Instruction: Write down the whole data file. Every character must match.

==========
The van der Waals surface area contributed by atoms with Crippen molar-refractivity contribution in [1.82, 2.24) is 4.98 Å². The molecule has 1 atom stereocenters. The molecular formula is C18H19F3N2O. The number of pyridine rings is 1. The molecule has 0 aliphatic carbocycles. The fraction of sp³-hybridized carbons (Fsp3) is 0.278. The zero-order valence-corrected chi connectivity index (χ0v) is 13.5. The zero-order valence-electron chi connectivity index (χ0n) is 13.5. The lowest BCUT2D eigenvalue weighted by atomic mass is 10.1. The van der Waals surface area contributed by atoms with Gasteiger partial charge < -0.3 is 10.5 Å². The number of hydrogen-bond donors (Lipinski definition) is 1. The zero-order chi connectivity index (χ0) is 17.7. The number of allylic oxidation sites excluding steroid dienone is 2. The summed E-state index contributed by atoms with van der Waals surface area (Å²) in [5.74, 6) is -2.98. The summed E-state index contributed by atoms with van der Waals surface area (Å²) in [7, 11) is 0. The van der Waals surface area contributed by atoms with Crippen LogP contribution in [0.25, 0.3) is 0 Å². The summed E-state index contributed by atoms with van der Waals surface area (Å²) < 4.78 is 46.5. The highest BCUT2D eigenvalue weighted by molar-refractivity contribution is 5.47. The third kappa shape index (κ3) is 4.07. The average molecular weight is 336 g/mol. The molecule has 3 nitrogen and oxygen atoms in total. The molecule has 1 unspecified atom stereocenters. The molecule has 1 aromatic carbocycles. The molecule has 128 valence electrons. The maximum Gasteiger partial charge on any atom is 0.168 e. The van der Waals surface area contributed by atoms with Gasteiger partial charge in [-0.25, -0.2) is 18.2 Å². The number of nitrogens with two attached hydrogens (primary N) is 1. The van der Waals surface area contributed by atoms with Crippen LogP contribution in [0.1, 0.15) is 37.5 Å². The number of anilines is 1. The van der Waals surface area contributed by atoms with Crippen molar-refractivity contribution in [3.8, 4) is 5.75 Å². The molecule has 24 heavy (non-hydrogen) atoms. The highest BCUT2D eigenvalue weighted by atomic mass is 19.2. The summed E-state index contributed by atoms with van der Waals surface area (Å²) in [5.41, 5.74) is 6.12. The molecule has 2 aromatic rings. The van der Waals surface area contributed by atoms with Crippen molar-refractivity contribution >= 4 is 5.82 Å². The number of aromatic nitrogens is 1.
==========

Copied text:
The van der Waals surface area contributed by atoms with Crippen molar-refractivity contribution in [1.82, 2.24) is 4.98 Å². The molecule has 1 atom stereocenters. The molecular formula is C18H19F3N2O. The number of pyridine rings is 1. The molecule has 0 aliphatic carbocycles. The fraction of sp³-hybridized carbons (Fsp3) is 0.278. The zero-order valence-corrected chi connectivity index (χ0v) is 13.5. The zero-order valence-electron chi connectivity index (χ0n) is 13.5. The lowest BCUT2D eigenvalue weighted by atomic mass is 10.1. The van der Waals surface area contributed by atoms with Gasteiger partial charge < -0.3 is 10.5 Å². The number of hydrogen-bond donors (Lipinski definition) is 1. The zero-order chi connectivity index (χ0) is 17.7. The number of allylic oxidation sites excluding steroid dienone is 2. The summed E-state index contributed by atoms with van der Waals surface area (Å²) in [5.74, 6) is -2.98. The summed E-state index contributed by atoms with van der Waals surface area (Å²) in [7, 11) is 0. The van der Waals surface area contributed by atoms with Crippen LogP contribution in [0.25, 0.3) is 0 Å². The summed E-state index contributed by atoms with van der Waals surface area (Å²) < 4.78 is 46.5. The highest BCUT2D eigenvalue weighted by molar-refractivity contribution is 5.47. The third kappa shape index (κ3) is 4.07. The average molecular weight is 336 g/mol. The molecule has 3 nitrogen and oxygen atoms in total. The molecule has 1 unspecified atom stereocenters. The molecule has 1 aromatic carbocycles. The molecule has 128 valence electrons. The maximum Gasteiger partial charge on any atom is 0.168 e. The van der Waals surface area contributed by atoms with Gasteiger partial charge in [-0.25, -0.2) is 18.2 Å². The number of nitrogens with two attached hydrogens (primary N) is 1. The van der Waals surface area contributed by atoms with Crippen LogP contribution in [0.1, 0.15) is 37.5 Å². The number of anilines is 1. The van der Waals surface area contributed by atoms with Crippen molar-refractivity contribution in [3.8, 4) is 5.75 Å². The molecule has 24 heavy (non-hydrogen) atoms. The highest BCUT2D eigenvalue weighted by atomic mass is 19.2. The summed E-state index contributed by atoms with van der Waals surface area (Å²) in [5.41, 5.74) is 6.12. The molecule has 2 aromatic rings. The van der Waals surface area contributed by atoms with Crippen molar-refractivity contribution >= 4 is 5.82 Å². The number of aromatic nitrogens is 1.